I refer to the report regarding the experiences of children adopted overseas ("HK orphans 'subjected to racism in Britain'", February 4).
The article was unhelpful and misleading about best practice for adoptive children. It failed to inform readers of the reason that Britain is reducing the importance of race in adoptions: black children are taking 50 per cent longer to be adopted.
No one disputes that race matters - but delays in adoption matter far more.
All adopted children are likely to struggle with issues of identity, including race.
Adoptive parents need to be made aware of that process. However, children are still better off with permanent loving families of a different race than without any family at all.
Delays in adoption cause unnecessary and permanent damage to children at a critical stage in their development. Such delays harm their brain development, as well as their ability to maintain healthy relationships and function in society.
Long delays also cause a child's chances of being adopted to fall precipitously - to practically zero for those over the age of three in Hong Kong.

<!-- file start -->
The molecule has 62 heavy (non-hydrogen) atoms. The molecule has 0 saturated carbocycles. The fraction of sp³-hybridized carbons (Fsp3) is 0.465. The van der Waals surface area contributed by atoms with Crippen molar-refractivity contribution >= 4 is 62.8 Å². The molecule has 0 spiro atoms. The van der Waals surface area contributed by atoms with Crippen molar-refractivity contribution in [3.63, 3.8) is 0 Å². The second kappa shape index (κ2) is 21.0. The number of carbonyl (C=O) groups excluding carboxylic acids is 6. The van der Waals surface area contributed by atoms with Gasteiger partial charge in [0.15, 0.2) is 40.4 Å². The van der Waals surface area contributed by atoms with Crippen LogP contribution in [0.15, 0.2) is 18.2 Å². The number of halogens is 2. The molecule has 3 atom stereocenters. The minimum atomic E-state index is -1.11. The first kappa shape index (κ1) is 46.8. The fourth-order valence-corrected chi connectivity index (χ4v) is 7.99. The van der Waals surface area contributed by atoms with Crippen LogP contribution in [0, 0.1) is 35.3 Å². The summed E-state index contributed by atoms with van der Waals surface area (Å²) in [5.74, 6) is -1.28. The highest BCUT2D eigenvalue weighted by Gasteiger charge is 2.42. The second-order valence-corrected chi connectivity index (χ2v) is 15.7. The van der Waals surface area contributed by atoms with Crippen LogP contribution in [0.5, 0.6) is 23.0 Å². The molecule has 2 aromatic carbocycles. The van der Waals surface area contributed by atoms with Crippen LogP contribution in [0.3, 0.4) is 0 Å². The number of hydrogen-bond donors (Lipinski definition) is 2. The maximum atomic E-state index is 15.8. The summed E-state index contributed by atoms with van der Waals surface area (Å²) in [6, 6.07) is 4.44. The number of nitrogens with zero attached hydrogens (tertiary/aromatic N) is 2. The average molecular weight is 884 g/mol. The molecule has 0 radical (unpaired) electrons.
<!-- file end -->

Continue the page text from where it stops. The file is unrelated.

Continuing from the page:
The lesson of The Observer article and British Association for Adoption and Fostering (BAAF) study mentioned in your report is that parents should be prepared to help their adopted children deal with issues of race - not that race should be allowed to dominate the adoption process.
No child should be left without a family simply because a perfect ethnic match cannot be found. I am grateful for the advances in training and support for adoptive parents, so that fewer adoptive families will face the experiences described in 1960s Britain.
The children in the BAAF study came from orphanages in Hong Kong in the 1960s that were overcrowded and full of abandoned children, with little or no hope for adoption locally. I note that none of the children currently available for international adoption in Hong Kong have any chance for adoption locally, as almost all have special needs.
Sadly, Hong Kong has not been very accepting of children with special needs. Very few of these children have ever been adopted in Hong Kong, and most will be adopted to the US.
Our hope at Mother's Choice is that every child born in Hong Kong will have a permanent family, no matter what their race or special need, and that no child will have to grow up in an institution. Every child deserves to have a family.
Alia Eyres, chief executive officer, Mother's Choice